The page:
Chemistry: K (Ca, Na) 2Si4O10 (OH, F)
Refractive index: 1.50 - 1.59
Hardness: 5 - 6
Specific gravity: 2.54 - 2.78
Heat sensitive: Moderate
Special care instructions: None
Enhancements: None known
Named for the only locale in which it is found, the Charo River Valley in the former Soviet Union, Charoite is one of the few gems that is so distinctive in its color and patterns that a gemologist can feel justified in making a "sight" identification.
There's no other material likely to be mistaken for it -- at least this is true until a synthetic or man-made substitute comes along someday.
Like lapis lazuli, the gemstone that we call "Charoite" is actually a rock composed of several minerals, including Charoite.
Unlike lapis, though, it is usually nearly pure Charoite mineral, with only slight microcline feldspar, aegirine-augite, and tinaksite.
It is the mineral Charoite that gives this gem its unmistakable purple color, often in the same piece, It ranges from very light to medium-dark purple and from translucent to opaque.
The other distinctive aspect of its appearance is the swirling patterns that form due to its fibrous crystals being arrayed in intricate interlocking patterns.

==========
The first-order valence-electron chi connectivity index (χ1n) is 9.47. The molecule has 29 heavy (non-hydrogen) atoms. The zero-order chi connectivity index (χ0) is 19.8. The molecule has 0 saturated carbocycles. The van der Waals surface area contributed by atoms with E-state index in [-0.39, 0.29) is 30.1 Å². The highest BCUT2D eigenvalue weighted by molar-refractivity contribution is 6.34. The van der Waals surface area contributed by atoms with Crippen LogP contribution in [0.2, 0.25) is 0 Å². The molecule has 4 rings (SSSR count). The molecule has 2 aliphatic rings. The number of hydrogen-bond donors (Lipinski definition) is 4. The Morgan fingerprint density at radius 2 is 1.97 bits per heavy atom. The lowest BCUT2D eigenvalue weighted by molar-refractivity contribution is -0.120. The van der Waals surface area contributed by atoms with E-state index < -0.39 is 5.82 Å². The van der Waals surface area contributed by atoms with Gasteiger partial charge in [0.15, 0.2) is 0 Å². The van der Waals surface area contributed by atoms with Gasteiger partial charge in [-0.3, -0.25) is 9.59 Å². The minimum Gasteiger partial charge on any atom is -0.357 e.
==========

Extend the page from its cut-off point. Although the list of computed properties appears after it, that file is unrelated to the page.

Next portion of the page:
Charoite was first found in the 1940s, 325 miles north of Lake Baikal, and locally called "lilac stone."
This gem was introduced to the Western gemstone marketplace as Charoite in the 1970s.
It immediately made a massive impact, both with traditional lapidaries and marketers who used it for decorative objects, carvings, and cabochons, and, soon after, with metaphysical gem enthusiasts for whom it embodies a long list of healing and spiritual attributes.
Charoite is formed from limestone by the process of contact metamorphism.
Since this is a relatively common geologic phenomenon, it is not completely clear why its distribution is so limited.
The particular limestone in that area had unique chemical properties, as did the intrusive rocks.
So far, gemologists have not been able to ascertain the exact chemical or structural reason for its purple color.
To say that the mineral Charoite is a silicate of complex composition an understatement: one mineralogical source describes it as a hydrated potassium, sodium, calcium, barium, strontium, silicate hydroxyfluoride!
As a gem, it is reasonably tough with a hardness between 5 and 6 and no cleavage.
Use in rings or bracelets is probably unwise, but most other jewelry uses are safe. It somewhat heat sensitive, so steam cleaning should be avoided, as should ultrasonic processes.
As with most gems, the best cleaning tool is a soft brush, a mild detergent, and warm water.
One of the loveliest aspects of the best Charoite gems is a slight to moderate chatoyancy, which gives it a silky or pearly luster.
This attribute, as well as the swirling patterns and distinctive purple color, is well demonstrated by the pieces above.
Charoite is a gemstone bargain.
Look for a lovely pattern, pleasing colors, a good polish, and a shape that appeals to you, and you cannot go wrong. If the piece shows some chatoyancy, that would add to its value.